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Cover image for Creating a reusable table component with React-Table and Material UI
Serhat Genç
Serhat Genç

Posted on

Creating a reusable table component with React-Table and Material UI

Introduction

Tables are tools that we often use in our personal and business projects. A table is a structured dataset consisting of rows and columns. It allows us to easily read, filter, and search large-scale data.

I will show you how we can create a reusable table component using Tanstack's react-table and Material UI, and why we should use react-query where big data is used, such as tables.

The framework I will use is Next.js, but you can follow this article using any react framework of your choice.

First, let's start by installing the necessary packages for our project.

npm install @tanstack/react-table @tanstack/react-query @mui/material @emotion/react @emotion/styled

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In terms of being type-safe, I will use Typescript, and for my HTTP requests, I will use Axios. These two packages are not essential to install.


Creating the table

We will create a table index file in the components folder. This is where we will structure our table. The table accepts two props named data and columns. To separate the data into the correct columns, the objects of the column array must contain a property named accessorKey. This key must be the same as the property key of the related data of the objects in the data array.

For example, if there is email information in our data and this email information is sent with the email property key, this means that the accessorKey of our column will be email. An example of usage is shown in the following steps.

To map data and columns to the table, we get our mapping functions from the useReactTable hook provided by react-table. We mapped data and column elements between Material UI table components. It's easy to customize the styles of these pre-styled table components for yourself.

The table component should look like this.

// components/Table/index.tsx
import {
  Paper,
  Table as MuiTable,
  TableBody,
  TableCell,
  TableHead,
  TableRow,
} from "@mui/material";
import {
  ColumnDef,
  flexRender,
  getCoreRowModel,
  useReactTable,
} from "@tanstack/react-table";
import { FC } from "react";

interface TableProps {
  data: any[];
  columns: ColumnDef<any>[];
}

export const Table: FC<TableProps> = ({ data, columns }) => {
  const { getHeaderGroups, getRowModel } = useReactTable({
    data,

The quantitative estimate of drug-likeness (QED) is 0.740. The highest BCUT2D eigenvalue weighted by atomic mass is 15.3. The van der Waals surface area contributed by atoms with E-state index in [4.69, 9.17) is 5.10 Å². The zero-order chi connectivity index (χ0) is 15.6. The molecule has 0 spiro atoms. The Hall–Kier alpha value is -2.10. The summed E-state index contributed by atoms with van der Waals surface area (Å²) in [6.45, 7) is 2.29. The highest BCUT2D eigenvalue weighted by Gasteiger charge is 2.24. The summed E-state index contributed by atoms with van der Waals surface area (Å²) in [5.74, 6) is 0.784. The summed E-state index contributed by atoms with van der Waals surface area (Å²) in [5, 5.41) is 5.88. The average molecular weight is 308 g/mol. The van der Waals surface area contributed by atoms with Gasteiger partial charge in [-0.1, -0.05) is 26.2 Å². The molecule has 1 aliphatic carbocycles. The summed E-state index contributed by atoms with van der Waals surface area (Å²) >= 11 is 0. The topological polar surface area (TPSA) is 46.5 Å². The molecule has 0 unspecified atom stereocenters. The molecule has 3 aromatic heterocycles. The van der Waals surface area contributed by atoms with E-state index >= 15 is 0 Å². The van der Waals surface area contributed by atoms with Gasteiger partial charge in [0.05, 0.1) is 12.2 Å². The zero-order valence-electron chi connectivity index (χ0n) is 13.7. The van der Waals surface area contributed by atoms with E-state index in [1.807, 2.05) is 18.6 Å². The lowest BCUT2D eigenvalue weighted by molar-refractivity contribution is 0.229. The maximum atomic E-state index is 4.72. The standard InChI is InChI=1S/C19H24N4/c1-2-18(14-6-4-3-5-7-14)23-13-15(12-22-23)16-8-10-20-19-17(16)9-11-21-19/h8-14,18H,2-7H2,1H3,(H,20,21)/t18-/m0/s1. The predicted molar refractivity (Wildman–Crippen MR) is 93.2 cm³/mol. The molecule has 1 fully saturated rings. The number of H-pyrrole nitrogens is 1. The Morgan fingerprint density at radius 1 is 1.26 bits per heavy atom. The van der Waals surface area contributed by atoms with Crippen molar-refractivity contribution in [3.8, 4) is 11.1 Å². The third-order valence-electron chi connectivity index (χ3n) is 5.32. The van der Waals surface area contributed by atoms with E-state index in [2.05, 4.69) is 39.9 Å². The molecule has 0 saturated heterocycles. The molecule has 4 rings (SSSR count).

columns,
    getCoreRowModel: getCoreRowModel(),
  });

  return (
    <Paper elevation={2} style={{ padding: "1rem 0px" }}>
      <MuiTable>
        <TableHead>
          {getHeaderGroups().map((headerGroup) => (
            <TableRow key={headerGroup.id}>
              {headerGroup.headers.map((header) => (
                <TableCell key={header.id}>
                  {header.isPlaceholder
                    ? null
                    : flexRender(
                        header.column.columnDef.header,
                        header.getContext()
                      )}
                </TableCell>
              ))}
            </TableRow>
          ))}
        </TableHead>
        <TableBody>
          {getRowModel().rows.map((row) => (
            <TableRow key={row.id}>
              {row.getVisibleCells().map((cell) => (
                <TableCell key={cell.id}>
                  {flexRender(cell.column.columnDef.cell, cell.getContext())}
                </TableCell>
              ))}
            </TableRow>
          ))}
        </TableBody>
      </MuiTable>
    </Paper>
  );
};
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Usage

Now let's use the table in the project to test it and then try to improve the table. I will be getting the data from an API provided by Gorest. After we got the data, we sent it to the table as a prop.

It is time to create the column array. As I said above, accessorKey is required, and the header property is what will be on that column's header. Header property is optional, and when you do not provide this property, the value here will take the string value you wrote to the accessorKey. If you want to change what is on the header, you can provide a string or JSX callback.

The cell is another useful property. We can provide a callback here to give a custom look to our data cells for the column we want. The callback we returned on the cell property is giving us lots of information and functionality with a parameter. By digging around that parameter, you can find lots of details about your table, rows, and columns.

//pages/columns.ts
import { Chip } from "@mui/material";
import { ColumnDef } from "@tanstack/react-table";

export const columns: ColumnDef<any, any>[] = [
  {
    accessorKey: "name",